Damper Gully Farm

Get to know your Growers: Damper Gully Farm

Q. How long have you been in farming (and specifically in potato farming) and how did you get started?

I’ve been in farming my whole life, I worked on a potato farm down the road from our farm when I left school for a couple of years and worked on the family farm before and after work on some days. Then I came to work full time at home and have been here ever since. I would say about 16 years working on our home farm.

Q. What is the history of your property — it is a family business?

Our farming operation is a family business. I am the 3rd generation to continue to farm and grow potatoes. Recently we have been through farming separation and succession and so Damper Gully Farms was born. The Damper Gully Farms company consists of myself and my wife and my parents.

Q. What makes your farm different to others in the area?

We are a 100% fresh market grower. I guess we are different because we have been trying new ways of improving our land and soil health over the past 5–6 years within the scope of potato growing which is a challenge as potatoes are high tillage.

The last couple of years have been a lot more regenerative focussed and we have been brave enough to trial some new things. We have been learning a lot.

Q. What type or regenerative and sustainable practises/ techniques are you implementing?

We seed multi species cover crops for winter and summer. This year we trialled planting our potatoes with Buckwheat, Field peas and Fava beans as a companion mix. 12 Months ago we made 2 Johnson & Su Bio-Reactors, which is a no turn, fungal dominant compost. The liquid from this is used to inoculate cover crop seeds, used in furrow at planting of potatoes. Before potatoes this year we have planted 2 types of Caliente mustard for bio fumigation.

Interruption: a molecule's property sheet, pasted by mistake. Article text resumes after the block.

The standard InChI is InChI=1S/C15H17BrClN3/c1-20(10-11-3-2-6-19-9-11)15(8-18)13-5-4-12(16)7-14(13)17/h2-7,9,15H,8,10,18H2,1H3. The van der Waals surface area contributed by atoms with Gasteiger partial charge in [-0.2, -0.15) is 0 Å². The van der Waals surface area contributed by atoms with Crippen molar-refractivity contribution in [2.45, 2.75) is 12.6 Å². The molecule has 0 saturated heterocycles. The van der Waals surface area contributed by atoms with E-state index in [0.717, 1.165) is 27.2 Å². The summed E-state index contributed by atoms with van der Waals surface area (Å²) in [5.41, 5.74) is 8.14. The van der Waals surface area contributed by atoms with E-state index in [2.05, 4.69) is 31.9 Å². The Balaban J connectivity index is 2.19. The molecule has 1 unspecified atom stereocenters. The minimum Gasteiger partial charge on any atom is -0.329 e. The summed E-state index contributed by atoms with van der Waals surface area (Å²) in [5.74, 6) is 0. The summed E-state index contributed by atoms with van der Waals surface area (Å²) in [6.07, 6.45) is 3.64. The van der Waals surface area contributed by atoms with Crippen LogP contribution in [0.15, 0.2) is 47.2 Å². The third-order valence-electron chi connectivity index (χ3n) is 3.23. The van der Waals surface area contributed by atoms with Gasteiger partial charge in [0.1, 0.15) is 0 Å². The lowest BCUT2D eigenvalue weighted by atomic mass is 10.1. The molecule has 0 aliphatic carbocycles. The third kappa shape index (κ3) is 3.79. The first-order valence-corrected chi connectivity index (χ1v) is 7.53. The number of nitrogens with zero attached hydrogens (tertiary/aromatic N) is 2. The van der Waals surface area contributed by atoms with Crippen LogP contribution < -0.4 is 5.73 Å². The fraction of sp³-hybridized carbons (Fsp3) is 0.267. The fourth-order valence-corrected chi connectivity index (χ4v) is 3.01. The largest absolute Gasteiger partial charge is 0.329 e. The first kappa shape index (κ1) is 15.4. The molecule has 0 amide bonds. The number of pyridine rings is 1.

Q. How can other growers expand their use of sustainable techniques and what do you think the future holds for potato farming/ horticulture in WA?

We would encourage other growers to be open to self education, it’s a never ending journey, there is a lot of information out there no matter what you grow and we can always be doing better. We think its vital we all think of the long term health and quality of our soils.

The future for potatoes is positive we hope! There will always be a need for fresh market potatoes, it will just depend if we can grow them in a cost effective way